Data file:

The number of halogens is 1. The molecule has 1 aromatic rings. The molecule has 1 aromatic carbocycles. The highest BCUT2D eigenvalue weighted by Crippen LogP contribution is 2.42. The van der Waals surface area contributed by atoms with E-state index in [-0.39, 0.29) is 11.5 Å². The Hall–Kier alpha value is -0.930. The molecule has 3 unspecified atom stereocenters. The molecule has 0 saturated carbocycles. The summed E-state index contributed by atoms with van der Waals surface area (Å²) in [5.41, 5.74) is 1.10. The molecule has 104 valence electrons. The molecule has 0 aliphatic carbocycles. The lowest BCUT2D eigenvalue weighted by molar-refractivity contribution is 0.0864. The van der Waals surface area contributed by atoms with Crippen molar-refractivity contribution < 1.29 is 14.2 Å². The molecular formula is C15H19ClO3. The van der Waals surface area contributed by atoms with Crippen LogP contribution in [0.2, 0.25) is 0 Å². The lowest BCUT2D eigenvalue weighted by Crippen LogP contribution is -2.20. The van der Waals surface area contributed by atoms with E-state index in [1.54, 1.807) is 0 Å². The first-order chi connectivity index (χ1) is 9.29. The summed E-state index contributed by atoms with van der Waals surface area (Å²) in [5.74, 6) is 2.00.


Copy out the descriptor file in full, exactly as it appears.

The number of halogens is 1. The molecule has 1 aromatic rings. The molecule has 1 aromatic carbocycles. The highest BCUT2D eigenvalue weighted by Crippen LogP contribution is 2.42. The van der Waals surface area contributed by atoms with E-state index in [-0.39, 0.29) is 11.5 Å². The Hall–Kier alpha value is -0.930. The molecule has 3 unspecified atom stereocenters. The molecule has 0 saturated carbocycles. The summed E-state index contributed by atoms with van der Waals surface area (Å²) in [5.41, 5.74) is 1.10. The molecule has 104 valence electrons. The molecule has 0 aliphatic carbocycles. The lowest BCUT2D eigenvalue weighted by molar-refractivity contribution is 0.0864. The van der Waals surface area contributed by atoms with Crippen molar-refractivity contribution < 1.29 is 14.2 Å². The molecular formula is C15H19ClO3. The van der Waals surface area contributed by atoms with Crippen LogP contribution in [0.2, 0.25) is 0 Å². The lowest BCUT2D eigenvalue weighted by Crippen LogP contribution is -2.20. The van der Waals surface area contributed by atoms with E-state index in [1.54, 1.807) is 0 Å². The first-order chi connectivity index (χ1) is 9.29. The summed E-state index contributed by atoms with van der Waals surface area (Å²) in [5.74, 6) is 2.00.